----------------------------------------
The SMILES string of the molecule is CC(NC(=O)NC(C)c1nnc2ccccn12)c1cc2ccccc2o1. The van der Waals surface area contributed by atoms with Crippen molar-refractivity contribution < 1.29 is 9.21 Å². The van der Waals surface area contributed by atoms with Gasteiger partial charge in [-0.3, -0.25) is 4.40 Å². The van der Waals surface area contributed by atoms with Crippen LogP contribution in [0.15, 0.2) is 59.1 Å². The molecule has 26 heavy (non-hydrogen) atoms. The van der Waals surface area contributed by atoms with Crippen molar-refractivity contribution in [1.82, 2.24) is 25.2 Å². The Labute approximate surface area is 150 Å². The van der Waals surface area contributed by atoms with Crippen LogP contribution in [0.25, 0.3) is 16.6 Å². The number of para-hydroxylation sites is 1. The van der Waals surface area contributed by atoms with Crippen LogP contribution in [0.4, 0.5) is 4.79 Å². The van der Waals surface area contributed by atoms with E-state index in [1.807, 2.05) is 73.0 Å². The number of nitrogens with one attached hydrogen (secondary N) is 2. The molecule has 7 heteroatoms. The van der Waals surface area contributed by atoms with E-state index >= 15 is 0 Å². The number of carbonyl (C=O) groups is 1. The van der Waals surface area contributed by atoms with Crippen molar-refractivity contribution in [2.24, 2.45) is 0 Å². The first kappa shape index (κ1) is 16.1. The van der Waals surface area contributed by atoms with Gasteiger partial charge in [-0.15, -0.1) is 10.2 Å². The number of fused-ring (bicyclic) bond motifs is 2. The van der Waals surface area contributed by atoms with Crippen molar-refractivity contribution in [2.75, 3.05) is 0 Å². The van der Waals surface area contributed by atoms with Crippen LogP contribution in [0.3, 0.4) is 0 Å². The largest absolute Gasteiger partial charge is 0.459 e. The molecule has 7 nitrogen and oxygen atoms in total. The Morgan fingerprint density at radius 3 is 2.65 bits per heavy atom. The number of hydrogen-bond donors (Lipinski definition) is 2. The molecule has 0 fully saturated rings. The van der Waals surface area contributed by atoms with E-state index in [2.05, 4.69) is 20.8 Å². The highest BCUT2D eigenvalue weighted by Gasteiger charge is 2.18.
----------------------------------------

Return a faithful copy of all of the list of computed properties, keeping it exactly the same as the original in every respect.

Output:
The SMILES string of the molecule is CC(NC(=O)NC(C)c1nnc2ccccn12)c1cc2ccccc2o1. The van der Waals surface area contributed by atoms with Crippen molar-refractivity contribution < 1.29 is 9.21 Å². The van der Waals surface area contributed by atoms with Gasteiger partial charge in [-0.3, -0.25) is 4.40 Å². The van der Waals surface area contributed by atoms with Crippen LogP contribution in [0.15, 0.2) is 59.1 Å². The molecule has 26 heavy (non-hydrogen) atoms. The van der Waals surface area contributed by atoms with Crippen molar-refractivity contribution in [1.82, 2.24) is 25.2 Å². The Labute approximate surface area is 150 Å². The van der Waals surface area contributed by atoms with Crippen LogP contribution in [0.25, 0.3) is 16.6 Å². The number of para-hydroxylation sites is 1. The van der Waals surface area contributed by atoms with Crippen LogP contribution in [0.4, 0.5) is 4.79 Å². The van der Waals surface area contributed by atoms with E-state index in [1.807, 2.05) is 73.0 Å². The number of nitrogens with one attached hydrogen (secondary N) is 2. The molecule has 7 heteroatoms. The van der Waals surface area contributed by atoms with E-state index >= 15 is 0 Å². The number of carbonyl (C=O) groups is 1. The van der Waals surface area contributed by atoms with Crippen molar-refractivity contribution in [2.24, 2.45) is 0 Å². The first kappa shape index (κ1) is 16.1. The van der Waals surface area contributed by atoms with Gasteiger partial charge in [-0.15, -0.1) is 10.2 Å². The number of fused-ring (bicyclic) bond motifs is 2. The van der Waals surface area contributed by atoms with Crippen molar-refractivity contribution in [2.75, 3.05) is 0 Å². The van der Waals surface area contributed by atoms with Crippen LogP contribution in [0.3, 0.4) is 0 Å². The largest absolute Gasteiger partial charge is 0.459 e. The molecule has 7 nitrogen and oxygen atoms in total. The Morgan fingerprint density at radius 3 is 2.65 bits per heavy atom. The number of hydrogen-bond donors (Lipinski definition) is 2. The molecule has 0 fully saturated rings. The van der Waals surface area contributed by atoms with E-state index in [2.05, 4.69) is 20.8 Å². The highest BCUT2D eigenvalue weighted by Gasteiger charge is 2.18.